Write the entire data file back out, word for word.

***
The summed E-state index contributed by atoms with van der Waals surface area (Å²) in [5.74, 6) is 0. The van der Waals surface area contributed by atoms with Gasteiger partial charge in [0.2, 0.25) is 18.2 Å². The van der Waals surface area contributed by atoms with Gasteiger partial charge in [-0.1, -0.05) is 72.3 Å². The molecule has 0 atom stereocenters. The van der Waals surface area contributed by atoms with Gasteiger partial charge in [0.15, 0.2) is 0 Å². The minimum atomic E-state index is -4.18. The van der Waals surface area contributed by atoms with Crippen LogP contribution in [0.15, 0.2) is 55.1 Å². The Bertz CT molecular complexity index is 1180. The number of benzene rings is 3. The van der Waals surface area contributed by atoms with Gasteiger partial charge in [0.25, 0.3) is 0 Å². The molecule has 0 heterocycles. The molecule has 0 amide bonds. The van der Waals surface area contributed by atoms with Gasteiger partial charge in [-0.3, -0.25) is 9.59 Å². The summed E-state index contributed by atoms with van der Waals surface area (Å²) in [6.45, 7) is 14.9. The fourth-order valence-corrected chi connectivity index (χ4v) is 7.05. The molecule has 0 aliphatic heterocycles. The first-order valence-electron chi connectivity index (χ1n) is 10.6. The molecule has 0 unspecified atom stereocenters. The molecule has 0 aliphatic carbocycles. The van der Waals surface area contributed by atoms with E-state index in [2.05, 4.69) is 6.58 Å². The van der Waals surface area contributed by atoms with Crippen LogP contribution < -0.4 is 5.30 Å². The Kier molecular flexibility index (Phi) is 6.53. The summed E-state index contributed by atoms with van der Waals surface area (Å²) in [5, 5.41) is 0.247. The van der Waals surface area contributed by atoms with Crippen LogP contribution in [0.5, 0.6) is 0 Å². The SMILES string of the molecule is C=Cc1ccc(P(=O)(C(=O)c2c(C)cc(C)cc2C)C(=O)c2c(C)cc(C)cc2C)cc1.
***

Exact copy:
The summed E-state index contributed by atoms with van der Waals surface area (Å²) in [5.74, 6) is 0. The van der Waals surface area contributed by atoms with Gasteiger partial charge in [0.2, 0.25) is 18.2 Å². The van der Waals surface area contributed by atoms with Gasteiger partial charge in [-0.1, -0.05) is 72.3 Å². The molecule has 0 atom stereocenters. The van der Waals surface area contributed by atoms with Gasteiger partial charge in [0.15, 0.2) is 0 Å². The minimum atomic E-state index is -4.18. The van der Waals surface area contributed by atoms with Crippen LogP contribution in [0.15, 0.2) is 55.1 Å². The Bertz CT molecular complexity index is 1180. The number of benzene rings is 3. The van der Waals surface area contributed by atoms with Gasteiger partial charge in [0.25, 0.3) is 0 Å². The molecule has 0 heterocycles. The molecule has 0 amide bonds. The van der Waals surface area contributed by atoms with Gasteiger partial charge in [-0.3, -0.25) is 9.59 Å². The summed E-state index contributed by atoms with van der Waals surface area (Å²) in [6.45, 7) is 14.9. The fourth-order valence-corrected chi connectivity index (χ4v) is 7.05. The molecule has 0 aliphatic heterocycles. The first-order valence-electron chi connectivity index (χ1n) is 10.6. The molecule has 0 unspecified atom stereocenters. The molecule has 0 aliphatic carbocycles. The van der Waals surface area contributed by atoms with E-state index in [2.05, 4.69) is 6.58 Å². The van der Waals surface area contributed by atoms with Crippen LogP contribution < -0.4 is 5.30 Å². The Kier molecular flexibility index (Phi) is 6.53. The summed E-state index contributed by atoms with van der Waals surface area (Å²) in [5, 5.41) is 0.247. The van der Waals surface area contributed by atoms with Crippen LogP contribution in [0.5, 0.6) is 0 Å². The SMILES string of the molecule is C=Cc1ccc(P(=O)(C(=O)c2c(C)cc(C)cc2C)C(=O)c2c(C)cc(C)cc2C)cc1.